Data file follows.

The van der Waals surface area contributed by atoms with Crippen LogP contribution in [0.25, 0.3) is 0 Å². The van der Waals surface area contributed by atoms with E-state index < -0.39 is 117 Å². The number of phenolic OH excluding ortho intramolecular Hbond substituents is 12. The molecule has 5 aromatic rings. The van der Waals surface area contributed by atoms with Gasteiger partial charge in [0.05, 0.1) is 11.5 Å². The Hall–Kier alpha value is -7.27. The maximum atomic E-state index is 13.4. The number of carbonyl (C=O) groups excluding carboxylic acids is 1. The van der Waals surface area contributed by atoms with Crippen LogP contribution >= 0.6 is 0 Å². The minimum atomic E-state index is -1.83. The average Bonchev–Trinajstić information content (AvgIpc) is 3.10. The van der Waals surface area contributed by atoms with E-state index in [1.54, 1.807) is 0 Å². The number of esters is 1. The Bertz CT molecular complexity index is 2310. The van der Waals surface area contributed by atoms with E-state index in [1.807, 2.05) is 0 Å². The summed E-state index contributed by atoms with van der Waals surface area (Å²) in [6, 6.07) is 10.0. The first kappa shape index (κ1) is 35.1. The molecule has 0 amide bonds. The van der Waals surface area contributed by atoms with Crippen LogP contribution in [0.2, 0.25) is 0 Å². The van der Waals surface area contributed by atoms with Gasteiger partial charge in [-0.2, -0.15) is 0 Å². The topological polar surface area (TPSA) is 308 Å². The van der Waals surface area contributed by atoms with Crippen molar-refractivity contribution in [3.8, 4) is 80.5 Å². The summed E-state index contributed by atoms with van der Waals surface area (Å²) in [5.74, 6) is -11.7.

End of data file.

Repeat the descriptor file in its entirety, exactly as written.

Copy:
The van der Waals surface area contributed by atoms with Crippen LogP contribution in [0.25, 0.3) is 0 Å². The van der Waals surface area contributed by atoms with E-state index < -0.39 is 117 Å². The number of phenolic OH excluding ortho intramolecular Hbond substituents is 12. The molecule has 5 aromatic rings. The van der Waals surface area contributed by atoms with Gasteiger partial charge in [0.05, 0.1) is 11.5 Å². The Hall–Kier alpha value is -7.27. The maximum atomic E-state index is 13.4. The number of carbonyl (C=O) groups excluding carboxylic acids is 1. The van der Waals surface area contributed by atoms with Crippen LogP contribution >= 0.6 is 0 Å². The minimum atomic E-state index is -1.83. The average Bonchev–Trinajstić information content (AvgIpc) is 3.10. The van der Waals surface area contributed by atoms with E-state index in [1.54, 1.807) is 0 Å². The number of esters is 1. The Bertz CT molecular complexity index is 2310. The van der Waals surface area contributed by atoms with E-state index in [1.807, 2.05) is 0 Å². The summed E-state index contributed by atoms with van der Waals surface area (Å²) in [6, 6.07) is 10.0. The first kappa shape index (κ1) is 35.1. The molecule has 0 amide bonds. The van der Waals surface area contributed by atoms with Crippen LogP contribution in [0.2, 0.25) is 0 Å². The van der Waals surface area contributed by atoms with Gasteiger partial charge in [-0.2, -0.15) is 0 Å². The topological polar surface area (TPSA) is 308 Å². The van der Waals surface area contributed by atoms with Crippen molar-refractivity contribution in [3.8, 4) is 80.5 Å². The summed E-state index contributed by atoms with van der Waals surface area (Å²) in [5.74, 6) is -11.7.